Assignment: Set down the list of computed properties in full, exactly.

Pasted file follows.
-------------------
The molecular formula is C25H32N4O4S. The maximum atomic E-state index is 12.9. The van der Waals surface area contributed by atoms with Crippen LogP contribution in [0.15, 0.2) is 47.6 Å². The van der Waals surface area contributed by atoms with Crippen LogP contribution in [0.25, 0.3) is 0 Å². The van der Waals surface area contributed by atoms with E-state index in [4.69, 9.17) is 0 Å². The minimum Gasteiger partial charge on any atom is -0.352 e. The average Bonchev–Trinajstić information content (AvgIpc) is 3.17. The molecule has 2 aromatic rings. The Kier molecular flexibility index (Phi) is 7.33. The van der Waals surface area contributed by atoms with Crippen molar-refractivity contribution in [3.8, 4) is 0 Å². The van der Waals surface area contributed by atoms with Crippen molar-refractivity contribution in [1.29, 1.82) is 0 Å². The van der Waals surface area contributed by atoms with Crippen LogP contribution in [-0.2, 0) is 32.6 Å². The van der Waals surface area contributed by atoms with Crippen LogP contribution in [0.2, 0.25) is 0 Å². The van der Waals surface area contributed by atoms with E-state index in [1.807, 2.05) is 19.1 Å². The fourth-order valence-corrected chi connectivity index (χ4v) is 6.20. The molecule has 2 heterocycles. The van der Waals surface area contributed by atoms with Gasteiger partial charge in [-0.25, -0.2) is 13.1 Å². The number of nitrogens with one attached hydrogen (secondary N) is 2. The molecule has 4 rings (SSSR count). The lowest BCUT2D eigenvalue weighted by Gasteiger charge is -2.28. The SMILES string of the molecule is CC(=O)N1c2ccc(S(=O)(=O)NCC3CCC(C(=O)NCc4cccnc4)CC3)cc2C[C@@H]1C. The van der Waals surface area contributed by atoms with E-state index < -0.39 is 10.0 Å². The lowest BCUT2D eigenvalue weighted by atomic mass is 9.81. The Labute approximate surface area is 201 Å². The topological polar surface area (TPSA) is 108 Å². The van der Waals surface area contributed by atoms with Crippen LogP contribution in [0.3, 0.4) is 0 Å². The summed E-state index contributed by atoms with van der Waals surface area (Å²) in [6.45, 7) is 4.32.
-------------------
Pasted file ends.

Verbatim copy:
The molecular formula is C25H32N4O4S. The maximum atomic E-state index is 12.9. The van der Waals surface area contributed by atoms with Crippen LogP contribution in [0.15, 0.2) is 47.6 Å². The van der Waals surface area contributed by atoms with Crippen LogP contribution in [0.25, 0.3) is 0 Å². The van der Waals surface area contributed by atoms with E-state index in [4.69, 9.17) is 0 Å². The minimum Gasteiger partial charge on any atom is -0.352 e. The average Bonchev–Trinajstić information content (AvgIpc) is 3.17. The molecule has 2 aromatic rings. The Kier molecular flexibility index (Phi) is 7.33. The van der Waals surface area contributed by atoms with Crippen molar-refractivity contribution in [3.8, 4) is 0 Å². The van der Waals surface area contributed by atoms with Crippen molar-refractivity contribution in [1.29, 1.82) is 0 Å². The van der Waals surface area contributed by atoms with Crippen LogP contribution in [-0.2, 0) is 32.6 Å². The van der Waals surface area contributed by atoms with Crippen LogP contribution in [0.2, 0.25) is 0 Å². The van der Waals surface area contributed by atoms with E-state index in [1.807, 2.05) is 19.1 Å². The fourth-order valence-corrected chi connectivity index (χ4v) is 6.20. The molecule has 2 heterocycles. The van der Waals surface area contributed by atoms with Gasteiger partial charge in [-0.25, -0.2) is 13.1 Å². The number of nitrogens with one attached hydrogen (secondary N) is 2. The molecule has 4 rings (SSSR count). The lowest BCUT2D eigenvalue weighted by Gasteiger charge is -2.28. The SMILES string of the molecule is CC(=O)N1c2ccc(S(=O)(=O)NCC3CCC(C(=O)NCc4cccnc4)CC3)cc2C[C@@H]1C. The van der Waals surface area contributed by atoms with E-state index < -0.39 is 10.0 Å². The lowest BCUT2D eigenvalue weighted by atomic mass is 9.81. The Labute approximate surface area is 201 Å². The topological polar surface area (TPSA) is 108 Å². The van der Waals surface area contributed by atoms with Crippen LogP contribution in [0.3, 0.4) is 0 Å². The summed E-state index contributed by atoms with van der Waals surface area (Å²) in [6.45, 7) is 4.32.